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Re: lynx-dev Lynx 2.8.3 with nmh problems

From: T.E.Dickey
Subject: Re: lynx-dev Lynx 2.8.3 with nmh problems
Date: Mon, 8 May 100 19:08:39 -0400 (EDT)

> > > So lynx stopped working in some situations, where earlier versions  
> > > did work.  There is no dunctional reason for it.  It makes sense for  
> > > some program (mhnshow, metamail) that can invoke arbitrary helpers  
> > > and (directly or indirectly) save arbitrary files to disk to disable  
> > > the 'x' bit; or at least, I can see the logic.  This shouldn't make  
> > > lynx fail.  
> >  
> On Mon, 8 May 100, T.E.Dickey wrote: 
> > we can make it more fool-proof by repairing umask (otherwise any 
> > directories that lynx creates in dired mode would be unusable as well) 
> I didn't think about dired; but I think we shouldn't "repair umask". 
> If lynx gets invoked with a certain umask, in general the assumption 
> should be that that's what is desired. 

I had in mind ensuring that if read permission is not masked, execute
shouldn't be either (a simple mask/shift/mask operation).  With Unix
permissions set up as they are, that's an got to be an error.
> > the temp subdir is the piece that I needed to work around the code that 
> > appends to and reuses temp-files 
> Which code do you mean?  LYOpenTempRewrite, or something else? 

iirc, yes.
>   - in LYOpenTempRewrite().  This is safe, since LYReopenTemp 
>     is only called if the file exists and we have verified that it 
>     'IsOurFile'. 
But IsOurFile is really only 100% reliable for cases where there's no race.
> In other places, the file being appended is not a temp file in the 
> temp space (LYBookmark.c), or the code is dead [LYPrint.c: (TOUPPER(c) == 
> 'A') 
> can't be true]. 

I wasn't convinced of that since the same low-level permissions code is
> > (those are not secure in the sense that 
> > the recent complaints about temp-file manipulation don't need any other 
> > examples). 
> I don't understand this sentence.  Please rephrase...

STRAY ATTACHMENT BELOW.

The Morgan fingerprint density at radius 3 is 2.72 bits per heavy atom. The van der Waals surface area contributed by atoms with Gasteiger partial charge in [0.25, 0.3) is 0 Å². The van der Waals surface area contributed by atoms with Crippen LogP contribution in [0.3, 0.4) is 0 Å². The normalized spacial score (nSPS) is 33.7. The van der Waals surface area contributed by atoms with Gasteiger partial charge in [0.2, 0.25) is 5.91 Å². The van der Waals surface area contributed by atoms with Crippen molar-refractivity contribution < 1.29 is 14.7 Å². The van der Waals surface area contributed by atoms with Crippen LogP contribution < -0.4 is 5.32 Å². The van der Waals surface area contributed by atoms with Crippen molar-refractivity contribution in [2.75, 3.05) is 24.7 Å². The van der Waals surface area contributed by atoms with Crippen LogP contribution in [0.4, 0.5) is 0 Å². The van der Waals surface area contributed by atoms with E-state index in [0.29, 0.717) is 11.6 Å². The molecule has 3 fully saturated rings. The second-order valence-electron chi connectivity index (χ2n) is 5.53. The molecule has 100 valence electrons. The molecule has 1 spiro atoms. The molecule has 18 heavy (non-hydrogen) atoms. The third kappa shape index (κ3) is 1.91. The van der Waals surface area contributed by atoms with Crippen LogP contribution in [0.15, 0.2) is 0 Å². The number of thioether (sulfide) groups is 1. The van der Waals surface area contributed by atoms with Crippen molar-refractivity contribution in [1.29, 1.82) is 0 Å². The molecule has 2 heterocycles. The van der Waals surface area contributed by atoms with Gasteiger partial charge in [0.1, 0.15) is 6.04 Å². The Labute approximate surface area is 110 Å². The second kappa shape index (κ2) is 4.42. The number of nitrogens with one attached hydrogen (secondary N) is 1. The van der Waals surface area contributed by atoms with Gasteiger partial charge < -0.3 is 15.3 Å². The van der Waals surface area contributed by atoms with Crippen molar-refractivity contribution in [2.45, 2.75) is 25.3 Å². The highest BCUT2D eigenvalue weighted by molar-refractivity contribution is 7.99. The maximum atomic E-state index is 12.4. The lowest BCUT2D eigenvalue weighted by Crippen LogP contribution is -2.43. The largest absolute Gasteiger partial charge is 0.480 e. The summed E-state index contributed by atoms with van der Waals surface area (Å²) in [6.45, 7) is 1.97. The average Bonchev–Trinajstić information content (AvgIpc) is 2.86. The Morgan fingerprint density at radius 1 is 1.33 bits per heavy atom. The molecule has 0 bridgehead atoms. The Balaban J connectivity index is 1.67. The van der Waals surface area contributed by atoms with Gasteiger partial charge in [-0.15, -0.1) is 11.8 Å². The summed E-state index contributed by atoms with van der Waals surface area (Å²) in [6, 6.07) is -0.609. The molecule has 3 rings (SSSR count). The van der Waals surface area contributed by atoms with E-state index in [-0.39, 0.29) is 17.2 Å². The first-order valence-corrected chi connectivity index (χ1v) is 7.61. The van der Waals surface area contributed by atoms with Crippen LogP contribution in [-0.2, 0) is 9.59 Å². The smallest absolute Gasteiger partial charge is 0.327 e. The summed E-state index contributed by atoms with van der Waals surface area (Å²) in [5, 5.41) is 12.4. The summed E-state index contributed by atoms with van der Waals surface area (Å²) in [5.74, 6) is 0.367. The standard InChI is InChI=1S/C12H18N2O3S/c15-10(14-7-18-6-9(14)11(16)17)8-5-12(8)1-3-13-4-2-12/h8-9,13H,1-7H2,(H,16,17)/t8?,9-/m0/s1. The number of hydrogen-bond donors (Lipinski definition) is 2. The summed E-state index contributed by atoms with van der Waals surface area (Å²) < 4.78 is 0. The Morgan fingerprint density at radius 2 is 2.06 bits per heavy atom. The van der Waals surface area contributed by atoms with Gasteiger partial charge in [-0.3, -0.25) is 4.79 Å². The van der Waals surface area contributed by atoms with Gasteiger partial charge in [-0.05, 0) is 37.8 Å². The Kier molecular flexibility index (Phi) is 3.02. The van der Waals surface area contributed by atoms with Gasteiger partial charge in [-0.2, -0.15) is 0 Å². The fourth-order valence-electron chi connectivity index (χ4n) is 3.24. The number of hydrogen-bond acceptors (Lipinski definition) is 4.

The people who were criticizing the temp-file manipulation only had to
point out the problems in making reopening a temp-file to make their point.
> > I could relax the check a little if I didn't know that some machine's 
> > t-bit doesn't prevent renaming of files (not iirc directories though). 
> Well, not on this machine.  Not in most sane environments, right? 

older machines (lynx users seem to favor those ;-)

> > then the mkdir will fail and/or the permissions and ownership check will 
> > fail - but lynx won't create other files. 
> Which checks do you mean - the ones preceding mktemp/mkdir, or later 
> on (in LYUtils.c)? 

no - the check after creating the directory to ensure that the newly
created directory is really owned by "us".  (I have some refinements for
this which I noticed with xterm, but it won't change the design much).
> > > Or attacker could modify the underlying directory (the original  
> > > 'lynx_temp_space').  That either will make the mkdir() fail - opening  
> >  
> > no - mktemp only makes a name - doesn't touch the filesystem 
> I see the following system calls generated from 
>             if (mktemp(lynx_temp_space) == 0 
>              || mkdir(lynx_temp_space, 0700) < 0) { 
> (TMPDIR is "/usr/src/tmp" here): 
>    gettimeofday({957816451, 396599}, NULL) = 0 
>    getpid()                                = 25972 
>    stat("/usr/src/tmp/Rc8kfD", 0xbffff660) = -1 ENOENT (No such file or 
> directory) 
>    mkdir("/usr/src/tmp/Rc8kfD", 0700)      = 0 
> The stat is from mktemp().  It doesn't "touch" the filesystem in the 
> sense of writing anything, but it has to check whether a file exists. 

yes - so there's a race there.
but the return value of mkdir should be sufficient to verify that.
> > The mkdir is the only operation that has to succeed or fail (if it already 
> > exists, it will fail;  
> ... thereby giving an attacker a way to prevent my lynx process from 
> running - if he can guess the filename (just one) for the directory 
> and create it at the right moment. 
> Can you see why I don't want this code, or want a way to suppress it? 

no - it's simple to set $TMPDIR to a directory which satisfies lynx,
even one which you create yourself under /tmp.
> After all, I might be running lynx with -dump or -source, from a cron 
> job or cgi script etc., such that no temp file will ever be generated. 

ok - that's a reasonable qualification which we should accommodate
(but of course with file-caching, that's not true, right?).

> > the permissions check is to ensure that we don't lose 
> > a race against someone renaming things). 
> You seem to mean the stuff in OpenHiddenFile and IsOurFile.  Right? 

> So if I understand you right, stuff added in LYMain.c (subdir creation) 
> doesn't make the stuff in LYUtils.c any less necessary.  That's basically 

there's some overlap in coverage.  doesn't cover download/print operations,
which was iirc the original motivation for the logic in IsOurFile.

>   Klaus 

-- look on the bright side: the 2.8.3 release is not marked "FORBIDDEN"
   in FreeBSD any more.

Thomas E. Dickey  <address@hidden>

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